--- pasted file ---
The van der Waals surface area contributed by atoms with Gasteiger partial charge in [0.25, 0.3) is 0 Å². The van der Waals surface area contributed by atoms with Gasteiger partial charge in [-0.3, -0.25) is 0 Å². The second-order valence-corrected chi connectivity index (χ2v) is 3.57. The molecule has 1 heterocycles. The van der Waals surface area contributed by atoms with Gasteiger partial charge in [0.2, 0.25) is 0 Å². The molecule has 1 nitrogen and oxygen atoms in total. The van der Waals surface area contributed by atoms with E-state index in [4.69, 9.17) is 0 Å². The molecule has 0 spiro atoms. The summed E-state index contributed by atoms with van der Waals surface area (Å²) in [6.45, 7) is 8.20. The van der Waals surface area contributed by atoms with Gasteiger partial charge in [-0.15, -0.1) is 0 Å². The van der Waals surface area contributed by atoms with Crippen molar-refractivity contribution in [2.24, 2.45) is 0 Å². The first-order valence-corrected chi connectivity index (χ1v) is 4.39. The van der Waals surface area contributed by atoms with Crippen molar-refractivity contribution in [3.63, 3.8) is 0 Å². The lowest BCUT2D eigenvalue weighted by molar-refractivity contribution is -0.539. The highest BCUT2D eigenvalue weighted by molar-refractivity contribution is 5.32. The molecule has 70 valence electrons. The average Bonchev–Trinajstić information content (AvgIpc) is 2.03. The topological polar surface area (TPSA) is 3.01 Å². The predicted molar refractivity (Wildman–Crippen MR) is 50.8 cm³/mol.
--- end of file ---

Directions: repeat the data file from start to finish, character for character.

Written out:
The van der Waals surface area contributed by atoms with Gasteiger partial charge in [0.25, 0.3) is 0 Å². The van der Waals surface area contributed by atoms with Gasteiger partial charge in [-0.3, -0.25) is 0 Å². The second-order valence-corrected chi connectivity index (χ2v) is 3.57. The molecule has 1 heterocycles. The van der Waals surface area contributed by atoms with Gasteiger partial charge in [0.2, 0.25) is 0 Å². The molecule has 1 nitrogen and oxygen atoms in total. The van der Waals surface area contributed by atoms with E-state index in [4.69, 9.17) is 0 Å². The molecule has 0 spiro atoms. The summed E-state index contributed by atoms with van der Waals surface area (Å²) in [6.45, 7) is 8.20. The van der Waals surface area contributed by atoms with Gasteiger partial charge in [-0.15, -0.1) is 0 Å². The van der Waals surface area contributed by atoms with Crippen molar-refractivity contribution in [2.24, 2.45) is 0 Å². The first-order valence-corrected chi connectivity index (χ1v) is 4.39. The van der Waals surface area contributed by atoms with Crippen molar-refractivity contribution in [3.63, 3.8) is 0 Å². The lowest BCUT2D eigenvalue weighted by molar-refractivity contribution is -0.539. The highest BCUT2D eigenvalue weighted by molar-refractivity contribution is 5.32. The molecule has 70 valence electrons. The average Bonchev–Trinajstić information content (AvgIpc) is 2.03. The topological polar surface area (TPSA) is 3.01 Å². The predicted molar refractivity (Wildman–Crippen MR) is 50.8 cm³/mol.